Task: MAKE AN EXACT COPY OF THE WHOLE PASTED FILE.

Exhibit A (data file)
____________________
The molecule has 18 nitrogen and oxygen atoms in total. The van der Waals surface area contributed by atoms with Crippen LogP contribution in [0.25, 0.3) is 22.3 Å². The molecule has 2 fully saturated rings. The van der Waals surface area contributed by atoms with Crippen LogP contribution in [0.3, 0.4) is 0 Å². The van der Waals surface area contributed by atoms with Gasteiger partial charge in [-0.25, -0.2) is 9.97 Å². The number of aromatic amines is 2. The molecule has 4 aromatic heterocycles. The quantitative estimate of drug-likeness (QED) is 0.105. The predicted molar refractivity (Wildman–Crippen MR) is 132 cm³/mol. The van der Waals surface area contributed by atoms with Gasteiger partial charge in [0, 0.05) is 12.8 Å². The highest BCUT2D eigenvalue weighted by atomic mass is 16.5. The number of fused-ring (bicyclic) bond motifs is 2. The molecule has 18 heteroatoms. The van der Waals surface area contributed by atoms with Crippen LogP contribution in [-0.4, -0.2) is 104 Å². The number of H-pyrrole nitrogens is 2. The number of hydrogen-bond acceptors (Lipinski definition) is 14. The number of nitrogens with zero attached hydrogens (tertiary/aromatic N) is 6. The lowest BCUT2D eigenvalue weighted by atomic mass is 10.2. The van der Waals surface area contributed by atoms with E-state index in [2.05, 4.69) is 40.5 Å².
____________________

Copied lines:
The molecule has 18 nitrogen and oxygen atoms in total. The van der Waals surface area contributed by atoms with Crippen LogP contribution in [0.25, 0.3) is 22.3 Å². The molecule has 2 fully saturated rings. The van der Waals surface area contributed by atoms with Crippen LogP contribution in [0.3, 0.4) is 0 Å². The van der Waals surface area contributed by atoms with Gasteiger partial charge in [-0.25, -0.2) is 9.97 Å². The number of aromatic amines is 2. The molecule has 4 aromatic heterocycles. The quantitative estimate of drug-likeness (QED) is 0.105. The predicted molar refractivity (Wildman–Crippen MR) is 132 cm³/mol. The van der Waals surface area contributed by atoms with Gasteiger partial charge in [0, 0.05) is 12.8 Å². The highest BCUT2D eigenvalue weighted by atomic mass is 16.5. The number of fused-ring (bicyclic) bond motifs is 2. The molecule has 18 heteroatoms. The van der Waals surface area contributed by atoms with Crippen LogP contribution in [-0.4, -0.2) is 104 Å². The number of H-pyrrole nitrogens is 2. The number of hydrogen-bond acceptors (Lipinski definition) is 14. The number of nitrogens with zero attached hydrogens (tertiary/aromatic N) is 6. The lowest BCUT2D eigenvalue weighted by atomic mass is 10.2. The van der Waals surface area contributed by atoms with E-state index in [2.05, 4.69) is 40.5 Å².